Dissertation/Thesis Abstract

Resolving Nitrogen Use by Phytoplankton Communities in a Tidally Influenced Salt Marsh Ecosystem
by Babitch, Jaylyn W., M.S., University of Louisiana at Lafayette, 2018, 72; 10843661
Abstract (Summary)

Phytoplankton groups use different forms of nitrogen (N) and show distinct responses to physical drivers. This study aimed to resolve the N cycling roles of phytoplankton size classes and major taxa in a tidally influenced salt marsh. We used a whole ecosystem 15NO 3 tracer experiment to determine interactions among phytoplankton community structure, N biogeochemistry, and hydrodynamics over an 11-day mid/neap tidal cycle in a salt marsh creek, Plum Island, Massachusetts. During the study period (10 to 20 July, 2016) the creek experienced marsh platform flooding and non-flooding tides. Phytoplankton biomass and δ 15N were quantified for three size classes corresponding to microphytoplankton (microP, 20–200 µm), nanophytoplankton (nanoP, 3–20 µm), and picophytoplankton (picoP, < 3 µm). All three size classes showed minimal direct assimilation of the 15NO3 tracer; however, each size class also used distinct N sources. MicroP appeared to use internal N stores assimilated outside of the estuary throughout the experiment, despite a shift in taxonomic community composition from mid- (diatoms) to neap-cycle (dinoflagellates) as quantified by microscopy. NanoP appeared to switch from internal N stores to recycled 15NH 4+ over the mid/neap cycle, exhibiting maximal biomass and 15N use during the neap tide and flood tides therein. PicoP consistently used recycled N that was largely not derived from the 15N tracer, and they appeared to use different recycled sources during flood versus ebb tide. Our results suggest a dominant role of smaller phytoplankton size classes (picoP and nanoP) in salt marsh N cycling, and possibly increased N transfer through the microbial food web during neap tide. This study also demonstrates changing interactions among phytoplankton communities, physics, and N biogeochemistry over tidal cycles, showing that to understand estuarine planktonic N processing and growth, highly temporally resolved nutrient and physical conditions both within and outside of the estuary need to be considered.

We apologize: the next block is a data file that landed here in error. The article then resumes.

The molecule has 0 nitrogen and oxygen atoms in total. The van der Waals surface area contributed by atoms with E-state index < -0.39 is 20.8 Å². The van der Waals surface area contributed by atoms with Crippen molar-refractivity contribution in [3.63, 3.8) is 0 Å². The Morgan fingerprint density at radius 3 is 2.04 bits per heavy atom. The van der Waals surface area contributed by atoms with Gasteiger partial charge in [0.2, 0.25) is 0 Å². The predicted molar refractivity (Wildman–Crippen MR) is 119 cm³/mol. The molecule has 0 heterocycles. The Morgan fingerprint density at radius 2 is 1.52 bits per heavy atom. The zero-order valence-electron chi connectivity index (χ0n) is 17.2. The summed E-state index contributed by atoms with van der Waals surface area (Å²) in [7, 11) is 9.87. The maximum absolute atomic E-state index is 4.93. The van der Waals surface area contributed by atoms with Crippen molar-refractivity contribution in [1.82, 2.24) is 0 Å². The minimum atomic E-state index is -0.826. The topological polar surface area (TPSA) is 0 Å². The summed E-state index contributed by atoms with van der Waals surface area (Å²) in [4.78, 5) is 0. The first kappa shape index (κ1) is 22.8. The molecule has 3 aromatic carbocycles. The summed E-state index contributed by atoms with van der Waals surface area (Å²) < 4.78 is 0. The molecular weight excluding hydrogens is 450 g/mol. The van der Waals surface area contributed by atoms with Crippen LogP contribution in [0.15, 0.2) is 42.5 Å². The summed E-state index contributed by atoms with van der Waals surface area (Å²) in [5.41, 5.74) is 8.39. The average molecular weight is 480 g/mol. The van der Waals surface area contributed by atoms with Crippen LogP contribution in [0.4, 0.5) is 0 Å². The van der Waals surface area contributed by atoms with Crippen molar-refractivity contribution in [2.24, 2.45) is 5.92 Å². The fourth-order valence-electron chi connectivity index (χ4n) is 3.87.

Indexing (document details)
Advisor: Stauffer, Beth A.
Commitee: Hester, Mark W., Nelson, James A.
School: University of Louisiana at Lafayette
Department: Biology
School Location: United States -- Louisiana
Source: MAI 58/05M(E), Masters Abstracts International
Source Type: DISSERTATION
Subjects: Biology, Ecology
Keywords: Nitrogen source, Phytoplankton, Salt marsh, Size-specific uptake, Stable isotope, Tidal cycle
Publication Number: 10843661
ISBN: 9781392041758
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